Fantastic little human places her hands on her hips and gives a slight sassy look. “I’m in KINDERGARTEN.”
Molly:  Oh, I thought you were older.
Girl gives a satisfied nod.
Molly:  Are you a runner?  I noticed your running shoes.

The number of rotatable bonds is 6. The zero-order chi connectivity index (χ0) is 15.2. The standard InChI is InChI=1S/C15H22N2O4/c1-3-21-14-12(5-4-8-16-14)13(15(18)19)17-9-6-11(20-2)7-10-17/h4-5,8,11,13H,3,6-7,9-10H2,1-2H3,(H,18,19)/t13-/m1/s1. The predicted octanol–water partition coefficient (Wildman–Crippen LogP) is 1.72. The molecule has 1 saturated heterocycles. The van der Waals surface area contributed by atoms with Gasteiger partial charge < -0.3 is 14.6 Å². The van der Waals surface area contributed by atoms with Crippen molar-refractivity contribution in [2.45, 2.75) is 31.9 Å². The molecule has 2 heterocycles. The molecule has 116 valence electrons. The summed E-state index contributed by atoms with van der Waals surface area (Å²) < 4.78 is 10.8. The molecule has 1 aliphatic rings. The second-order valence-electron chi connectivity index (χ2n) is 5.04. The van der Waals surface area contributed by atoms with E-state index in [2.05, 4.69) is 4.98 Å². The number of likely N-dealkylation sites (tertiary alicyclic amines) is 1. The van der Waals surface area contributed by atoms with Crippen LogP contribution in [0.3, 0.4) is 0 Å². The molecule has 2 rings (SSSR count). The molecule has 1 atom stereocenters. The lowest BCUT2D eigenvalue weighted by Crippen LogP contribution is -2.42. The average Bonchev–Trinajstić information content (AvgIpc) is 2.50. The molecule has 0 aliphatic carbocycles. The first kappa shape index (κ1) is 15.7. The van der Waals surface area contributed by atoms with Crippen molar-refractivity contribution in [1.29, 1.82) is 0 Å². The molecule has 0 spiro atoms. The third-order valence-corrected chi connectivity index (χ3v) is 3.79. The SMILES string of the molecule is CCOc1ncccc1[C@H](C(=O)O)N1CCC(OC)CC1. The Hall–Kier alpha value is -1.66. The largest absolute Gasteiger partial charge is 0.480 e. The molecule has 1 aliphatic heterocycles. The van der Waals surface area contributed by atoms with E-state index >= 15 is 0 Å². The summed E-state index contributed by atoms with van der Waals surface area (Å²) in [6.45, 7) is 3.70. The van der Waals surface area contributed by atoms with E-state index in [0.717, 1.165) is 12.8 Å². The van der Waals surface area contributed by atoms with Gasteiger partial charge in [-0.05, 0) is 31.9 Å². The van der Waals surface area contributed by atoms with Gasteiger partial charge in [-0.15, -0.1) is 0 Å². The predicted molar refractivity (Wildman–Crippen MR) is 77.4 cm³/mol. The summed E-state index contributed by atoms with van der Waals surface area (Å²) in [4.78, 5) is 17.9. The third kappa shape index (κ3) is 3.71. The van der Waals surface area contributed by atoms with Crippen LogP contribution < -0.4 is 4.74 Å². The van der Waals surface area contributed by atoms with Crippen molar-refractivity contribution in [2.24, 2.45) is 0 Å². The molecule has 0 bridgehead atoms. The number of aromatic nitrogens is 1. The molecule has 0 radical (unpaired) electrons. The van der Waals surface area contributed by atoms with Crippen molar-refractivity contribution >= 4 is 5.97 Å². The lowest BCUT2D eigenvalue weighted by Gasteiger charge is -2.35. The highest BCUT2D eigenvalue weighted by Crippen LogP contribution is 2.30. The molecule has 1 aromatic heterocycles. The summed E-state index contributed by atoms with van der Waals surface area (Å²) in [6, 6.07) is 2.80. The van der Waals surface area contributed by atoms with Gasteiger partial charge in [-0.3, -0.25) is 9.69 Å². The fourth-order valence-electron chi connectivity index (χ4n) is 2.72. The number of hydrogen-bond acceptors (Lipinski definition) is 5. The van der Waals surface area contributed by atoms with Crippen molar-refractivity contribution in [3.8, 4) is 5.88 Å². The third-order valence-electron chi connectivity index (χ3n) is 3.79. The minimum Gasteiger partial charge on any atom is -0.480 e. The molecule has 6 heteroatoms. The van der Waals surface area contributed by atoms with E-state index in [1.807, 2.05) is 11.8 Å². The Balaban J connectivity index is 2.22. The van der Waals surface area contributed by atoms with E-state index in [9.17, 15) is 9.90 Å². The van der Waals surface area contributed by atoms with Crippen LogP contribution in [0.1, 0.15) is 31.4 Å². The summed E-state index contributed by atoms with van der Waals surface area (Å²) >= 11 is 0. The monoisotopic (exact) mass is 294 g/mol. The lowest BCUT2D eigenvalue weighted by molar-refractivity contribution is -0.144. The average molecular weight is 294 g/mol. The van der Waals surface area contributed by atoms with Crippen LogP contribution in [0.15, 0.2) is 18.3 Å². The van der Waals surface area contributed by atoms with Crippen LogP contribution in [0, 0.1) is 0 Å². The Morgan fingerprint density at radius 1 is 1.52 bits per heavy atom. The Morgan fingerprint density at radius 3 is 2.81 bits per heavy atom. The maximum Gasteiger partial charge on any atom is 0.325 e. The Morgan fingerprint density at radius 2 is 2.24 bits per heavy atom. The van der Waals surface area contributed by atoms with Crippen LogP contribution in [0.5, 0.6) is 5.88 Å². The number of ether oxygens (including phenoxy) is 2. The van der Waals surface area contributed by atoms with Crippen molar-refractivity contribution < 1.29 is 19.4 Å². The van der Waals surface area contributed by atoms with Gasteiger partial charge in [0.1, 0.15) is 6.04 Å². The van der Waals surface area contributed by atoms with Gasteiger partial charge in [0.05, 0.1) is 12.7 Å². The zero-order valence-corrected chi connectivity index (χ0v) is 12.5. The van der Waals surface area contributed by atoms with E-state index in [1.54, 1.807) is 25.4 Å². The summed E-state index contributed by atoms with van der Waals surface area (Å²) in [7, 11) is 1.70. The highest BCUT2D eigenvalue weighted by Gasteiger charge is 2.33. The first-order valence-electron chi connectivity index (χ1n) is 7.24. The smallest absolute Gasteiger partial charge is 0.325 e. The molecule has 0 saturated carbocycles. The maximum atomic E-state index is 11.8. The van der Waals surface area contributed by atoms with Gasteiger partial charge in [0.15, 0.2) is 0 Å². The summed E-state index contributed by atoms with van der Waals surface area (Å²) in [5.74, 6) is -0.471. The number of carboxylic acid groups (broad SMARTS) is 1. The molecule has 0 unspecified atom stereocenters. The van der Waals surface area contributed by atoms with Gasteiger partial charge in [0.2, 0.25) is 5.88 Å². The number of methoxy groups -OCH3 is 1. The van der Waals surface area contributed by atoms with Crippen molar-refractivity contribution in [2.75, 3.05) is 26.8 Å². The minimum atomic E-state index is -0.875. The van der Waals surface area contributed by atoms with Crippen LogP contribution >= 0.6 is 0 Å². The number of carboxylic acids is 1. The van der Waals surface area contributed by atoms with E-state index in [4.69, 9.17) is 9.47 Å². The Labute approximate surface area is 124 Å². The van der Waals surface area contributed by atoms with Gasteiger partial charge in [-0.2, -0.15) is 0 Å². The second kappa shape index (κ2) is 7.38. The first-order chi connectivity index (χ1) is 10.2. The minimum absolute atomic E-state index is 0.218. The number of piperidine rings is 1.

Girl: Yeah, I am.
Pause then girl speaks. “I run around on the playground.”
Molly: Cool
Girl:  Do you go to Selwyn?
Molly:  I’m 54.
Girl:  Oh.
We wait for our drinks. Her mom smiles.
Watch out world. This one is a powerful.

Loving Gwyneth Paltrow